I absolutely must tell you about an unfortunate angling accident that I experienced last week. Oddly enough, it occurred not on the banks of Wetlands, but in my garage of all places. But first, I turn to the subject of the three large Mirrors that were released into the specimen lake on Wednesday 25th November. Of particular interest, is why none of them has thus far slipped up. Various possible reasons have been suggested, as to why three naïve fish, raised on pellets, have evaded capture. One theory is that the unseasonably warm autumn has enabled the natural food stocks to last much longer than is normally the case, in autumn. Certainly, copious amounts of bright green, aquatic weed is still present along with the invertebrates and other life forms it supports. It may be that the new recruits (a fast growing strain) are particularly aggressive feeders, able to dominate the lake and have their fill of prime pickings, such that anglers bait is of little interest to them. Another theory is that carp are somehow able to learn caution from each other, simply by observing the fearful reaction of more experienced carp to anglers bait and tackle. As usual, we can only surmise, but definitive answers are hard to come by.
Anyway, back to where it all began on Monday morning, with me settling into peg 4 for a 24 hour session. Initially a strong and gusty southwesterly wind was pushing into the right hand corner of the lake and the sky was clear. However, dark clouds were gathering on the horizon and the forecast rain arrived within minutes of getting the bivvy erected. By mid afternoon, the sky cleared once again and the wind veered round, becoming more of a southerly gale, that threatened to rip my carp home from the ground. The sandbank peg is notorious for having soft soil, but fortunately, my 12 inch tent pegs held firm. Later, the wind direction changed back to a southwesterly and heavy rainfall once more provided a pitter-patter assault upon my canvas cocoon.
My tactics for the session were very similar to those deployed successfully by Dave, two days before. The left hand rod, bearing a Wet Baits 18 mm banana/maple boilie (with added black foam for buoyancy) was cast around 20 yards, to a deeper spot, just the other side of a bar. As usual, a PVA mesh bag of Skretting course pellets was attached to the hook for added attraction and tangle resistance. Every half hour or so, I catapulted a dozen, or so free baits onto the spot, to steadily build up the amount of bait in the area. My middle rod was simply underarm cast 10 yards out from the margin, but the hook bait and baiting strategy were identical. This was also the case with my right hand rod, although this time M3C was the boilie of choice. It was cast around 40 yards to the sloping area in front of the mini islands between peg 4 and 5.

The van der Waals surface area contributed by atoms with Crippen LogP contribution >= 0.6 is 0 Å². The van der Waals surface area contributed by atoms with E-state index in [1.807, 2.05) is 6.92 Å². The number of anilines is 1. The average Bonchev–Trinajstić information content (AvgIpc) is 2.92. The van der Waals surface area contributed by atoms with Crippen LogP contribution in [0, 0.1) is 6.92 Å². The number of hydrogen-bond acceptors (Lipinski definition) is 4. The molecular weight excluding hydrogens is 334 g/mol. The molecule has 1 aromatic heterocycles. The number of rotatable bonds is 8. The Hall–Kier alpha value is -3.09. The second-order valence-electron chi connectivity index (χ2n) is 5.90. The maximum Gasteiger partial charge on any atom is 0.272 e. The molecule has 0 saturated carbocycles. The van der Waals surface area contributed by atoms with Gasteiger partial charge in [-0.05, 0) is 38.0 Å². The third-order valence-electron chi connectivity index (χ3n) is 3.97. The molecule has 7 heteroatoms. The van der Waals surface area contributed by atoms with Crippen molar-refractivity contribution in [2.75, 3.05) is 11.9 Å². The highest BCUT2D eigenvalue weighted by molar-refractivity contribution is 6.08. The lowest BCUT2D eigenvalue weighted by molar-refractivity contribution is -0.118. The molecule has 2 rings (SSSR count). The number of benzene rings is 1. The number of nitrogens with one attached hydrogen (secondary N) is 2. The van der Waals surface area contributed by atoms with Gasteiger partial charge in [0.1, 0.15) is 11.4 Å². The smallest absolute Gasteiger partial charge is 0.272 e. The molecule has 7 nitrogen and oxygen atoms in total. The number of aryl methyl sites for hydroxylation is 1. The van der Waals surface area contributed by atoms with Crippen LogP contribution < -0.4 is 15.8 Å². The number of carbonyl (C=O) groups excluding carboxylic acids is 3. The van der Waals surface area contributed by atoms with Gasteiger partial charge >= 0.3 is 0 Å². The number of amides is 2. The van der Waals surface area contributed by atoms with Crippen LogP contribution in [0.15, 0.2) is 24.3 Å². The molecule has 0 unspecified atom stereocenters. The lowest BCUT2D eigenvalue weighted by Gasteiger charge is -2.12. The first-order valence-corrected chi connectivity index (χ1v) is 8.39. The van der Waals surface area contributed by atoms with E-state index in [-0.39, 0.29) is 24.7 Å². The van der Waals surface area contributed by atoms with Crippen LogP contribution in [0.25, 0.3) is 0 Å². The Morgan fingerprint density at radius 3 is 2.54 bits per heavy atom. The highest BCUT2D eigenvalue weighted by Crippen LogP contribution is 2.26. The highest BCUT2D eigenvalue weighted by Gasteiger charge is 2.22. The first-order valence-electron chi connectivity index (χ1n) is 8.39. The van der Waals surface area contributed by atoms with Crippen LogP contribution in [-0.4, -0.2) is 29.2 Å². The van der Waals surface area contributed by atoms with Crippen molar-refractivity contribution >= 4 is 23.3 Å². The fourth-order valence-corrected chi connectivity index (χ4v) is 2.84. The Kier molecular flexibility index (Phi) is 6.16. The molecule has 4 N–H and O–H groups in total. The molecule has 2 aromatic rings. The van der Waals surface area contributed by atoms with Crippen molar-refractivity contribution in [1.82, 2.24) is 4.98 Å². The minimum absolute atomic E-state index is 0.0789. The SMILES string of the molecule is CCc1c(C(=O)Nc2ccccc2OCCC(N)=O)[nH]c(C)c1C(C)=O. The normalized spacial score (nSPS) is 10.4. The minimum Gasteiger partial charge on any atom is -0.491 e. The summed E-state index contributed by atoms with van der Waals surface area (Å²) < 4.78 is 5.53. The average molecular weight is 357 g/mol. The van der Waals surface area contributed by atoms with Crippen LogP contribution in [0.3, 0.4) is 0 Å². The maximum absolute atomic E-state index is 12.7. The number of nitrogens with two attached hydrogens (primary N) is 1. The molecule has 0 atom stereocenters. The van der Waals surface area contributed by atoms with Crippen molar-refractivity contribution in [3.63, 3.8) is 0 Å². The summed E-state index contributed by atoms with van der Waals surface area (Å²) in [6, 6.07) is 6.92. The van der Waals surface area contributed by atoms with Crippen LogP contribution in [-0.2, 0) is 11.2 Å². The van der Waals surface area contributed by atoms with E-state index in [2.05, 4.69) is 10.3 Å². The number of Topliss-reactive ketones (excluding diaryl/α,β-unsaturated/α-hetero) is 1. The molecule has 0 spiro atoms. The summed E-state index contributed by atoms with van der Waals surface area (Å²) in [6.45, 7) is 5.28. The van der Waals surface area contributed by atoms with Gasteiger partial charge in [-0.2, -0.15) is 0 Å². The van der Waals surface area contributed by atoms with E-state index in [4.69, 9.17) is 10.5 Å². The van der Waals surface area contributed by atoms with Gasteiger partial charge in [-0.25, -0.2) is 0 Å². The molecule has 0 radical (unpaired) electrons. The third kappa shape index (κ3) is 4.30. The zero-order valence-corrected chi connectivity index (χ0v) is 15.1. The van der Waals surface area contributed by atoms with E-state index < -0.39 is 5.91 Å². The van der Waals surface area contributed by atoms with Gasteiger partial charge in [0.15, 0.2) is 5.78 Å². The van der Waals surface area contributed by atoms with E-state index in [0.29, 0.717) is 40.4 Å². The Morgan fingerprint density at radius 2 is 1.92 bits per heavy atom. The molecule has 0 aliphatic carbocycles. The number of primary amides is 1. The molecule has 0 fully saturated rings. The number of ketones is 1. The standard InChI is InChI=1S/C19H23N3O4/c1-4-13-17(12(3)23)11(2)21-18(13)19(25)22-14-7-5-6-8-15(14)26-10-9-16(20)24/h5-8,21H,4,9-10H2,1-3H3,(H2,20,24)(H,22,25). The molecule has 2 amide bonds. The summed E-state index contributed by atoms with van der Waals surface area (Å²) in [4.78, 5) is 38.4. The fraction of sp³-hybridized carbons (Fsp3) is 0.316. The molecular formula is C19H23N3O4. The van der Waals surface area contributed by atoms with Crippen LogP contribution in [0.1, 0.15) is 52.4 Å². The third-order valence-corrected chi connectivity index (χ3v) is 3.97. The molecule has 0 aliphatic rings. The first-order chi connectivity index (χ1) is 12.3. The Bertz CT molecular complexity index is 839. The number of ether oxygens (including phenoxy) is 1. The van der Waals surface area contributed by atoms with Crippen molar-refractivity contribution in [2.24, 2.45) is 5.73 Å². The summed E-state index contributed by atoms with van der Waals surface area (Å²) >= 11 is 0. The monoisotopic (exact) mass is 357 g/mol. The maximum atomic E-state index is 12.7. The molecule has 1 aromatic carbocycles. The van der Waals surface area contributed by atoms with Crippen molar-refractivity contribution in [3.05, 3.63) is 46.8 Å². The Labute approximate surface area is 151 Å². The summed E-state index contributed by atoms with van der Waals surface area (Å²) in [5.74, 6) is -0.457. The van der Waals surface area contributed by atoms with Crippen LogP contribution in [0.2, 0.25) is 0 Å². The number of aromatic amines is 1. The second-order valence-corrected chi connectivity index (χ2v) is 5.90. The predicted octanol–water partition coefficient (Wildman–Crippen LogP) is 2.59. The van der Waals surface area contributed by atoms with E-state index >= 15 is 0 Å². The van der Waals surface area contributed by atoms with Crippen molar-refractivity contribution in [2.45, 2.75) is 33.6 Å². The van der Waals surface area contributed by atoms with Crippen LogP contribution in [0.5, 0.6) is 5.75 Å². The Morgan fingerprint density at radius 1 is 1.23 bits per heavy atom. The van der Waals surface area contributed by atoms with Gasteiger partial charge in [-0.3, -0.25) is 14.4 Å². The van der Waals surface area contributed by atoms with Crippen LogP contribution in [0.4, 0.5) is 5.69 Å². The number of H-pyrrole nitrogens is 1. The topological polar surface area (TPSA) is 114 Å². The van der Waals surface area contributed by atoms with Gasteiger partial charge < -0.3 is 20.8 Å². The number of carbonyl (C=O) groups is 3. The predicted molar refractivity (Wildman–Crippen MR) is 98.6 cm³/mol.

Even though I had an uninterrupted view of at least 70% of the lake from my position, I didn't see any sign of carp movement throughout the session. I did receive regular single bleeps on all rods, but these were most probably caused by bream activity and gusts of wind. Another angler joined me on the bank at daybreak on Tuesday morning, in the hope of spotting the same frenzied fish shows that peppered the lake over the preceding weekend. Apparently, carp had leapt with gay abandon (from 8.00 am until 8.30 am, and then from 2.00 pm until 2.30 pm), both on Saturday and Sunday. Strangely, only Dave had benefited from the activity, in the shape of a couple of captures, including a nice 17 pounder. It seems that the exaggerated fish shows were a bit of a one-off scenario, not to be repeated this week, or at least, not whilst I was in residence. The lack of sightings, convinced my companion to postpone fishing until another day, preferably when he felt more inspired. Perhaps I should have adopted the same approach? You would have thought that such conditions were ideal for catching, but perhaps the rapid sequence of wind and atmospheric changes was unsettling to the fish. Inevitably, the eventual outcome was a disappointing blank. I had hoped that my last session before a two week holiday in China might be a productive one, but that was not to be. Hence, I'll be itching to reverse the trend upon my return.
Finally, the tale of my angling mishap. Like many men, I look upon my garage as a special kind of sanctuary, where I spend many happy hours engaged in fascinating projects, surrounded by tools and carp tackle. On the far wall, a horizontally secured ladder provides a platform for numerous carp leads, arranged sequentially according to shape and weight. Above that (approximately 6.5 feet above the floor), is a shelf, whose outer edge is studded with pins. Dangling from the pins is a series of demonstration hook-links that I regularly refer to, and endlessly tweak. Recently, one of my projects required that I rummage in my tool box for a hammer. Now, the tool box concerned, rests on a work surface directly below the aforementioned shelf and having, found said hammer, I stepped triumphantly backwards ready to get stuck in. Unfortunately, as my head moved away from the wall, a hook-link skated across the back of my right ear and gained purchase 1 cm from the tip. The size 6, long shank, barbed hook pieced the thin skin and came clean through to the other side. It hung there menacingly, like a piece of African warriors jewelry. I tried not to panic, even though the barb prevented me from retracting the hook. After a moments consideration, I found some wire cutters, stood in front of the cloakroom mirror and carefully cut off the bend of the hook, enabling me to withdraw it backwards. After cleaning up the blood, I consoled myself with the fact that at least I had saved the cost of a body piercing. You might know that my wife attributed it to carp style revenge.